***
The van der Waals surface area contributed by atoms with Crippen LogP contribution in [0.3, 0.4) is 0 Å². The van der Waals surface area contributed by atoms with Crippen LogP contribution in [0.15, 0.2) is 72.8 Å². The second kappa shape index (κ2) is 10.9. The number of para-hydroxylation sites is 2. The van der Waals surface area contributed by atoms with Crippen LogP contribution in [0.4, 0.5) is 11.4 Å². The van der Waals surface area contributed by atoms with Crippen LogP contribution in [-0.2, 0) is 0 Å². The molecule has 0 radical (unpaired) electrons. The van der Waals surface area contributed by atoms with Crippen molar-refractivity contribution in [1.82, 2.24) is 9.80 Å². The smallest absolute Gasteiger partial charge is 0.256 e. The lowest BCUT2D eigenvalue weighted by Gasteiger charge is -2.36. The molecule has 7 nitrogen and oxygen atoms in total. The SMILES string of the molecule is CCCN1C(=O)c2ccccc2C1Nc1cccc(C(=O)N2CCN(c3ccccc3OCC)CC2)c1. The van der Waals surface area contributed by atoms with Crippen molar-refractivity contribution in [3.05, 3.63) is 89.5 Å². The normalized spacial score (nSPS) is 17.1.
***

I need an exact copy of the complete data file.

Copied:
The van der Waals surface area contributed by atoms with Crippen LogP contribution in [0.3, 0.4) is 0 Å². The van der Waals surface area contributed by atoms with Crippen LogP contribution in [0.15, 0.2) is 72.8 Å². The second kappa shape index (κ2) is 10.9. The number of para-hydroxylation sites is 2. The van der Waals surface area contributed by atoms with Crippen LogP contribution in [0.4, 0.5) is 11.4 Å². The van der Waals surface area contributed by atoms with Crippen LogP contribution in [-0.2, 0) is 0 Å². The molecule has 0 radical (unpaired) electrons. The van der Waals surface area contributed by atoms with Crippen molar-refractivity contribution in [1.82, 2.24) is 9.80 Å². The smallest absolute Gasteiger partial charge is 0.256 e. The lowest BCUT2D eigenvalue weighted by Gasteiger charge is -2.36. The molecule has 7 nitrogen and oxygen atoms in total. The SMILES string of the molecule is CCCN1C(=O)c2ccccc2C1Nc1cccc(C(=O)N2CCN(c3ccccc3OCC)CC2)c1. The van der Waals surface area contributed by atoms with Crippen molar-refractivity contribution in [3.05, 3.63) is 89.5 Å². The normalized spacial score (nSPS) is 17.1.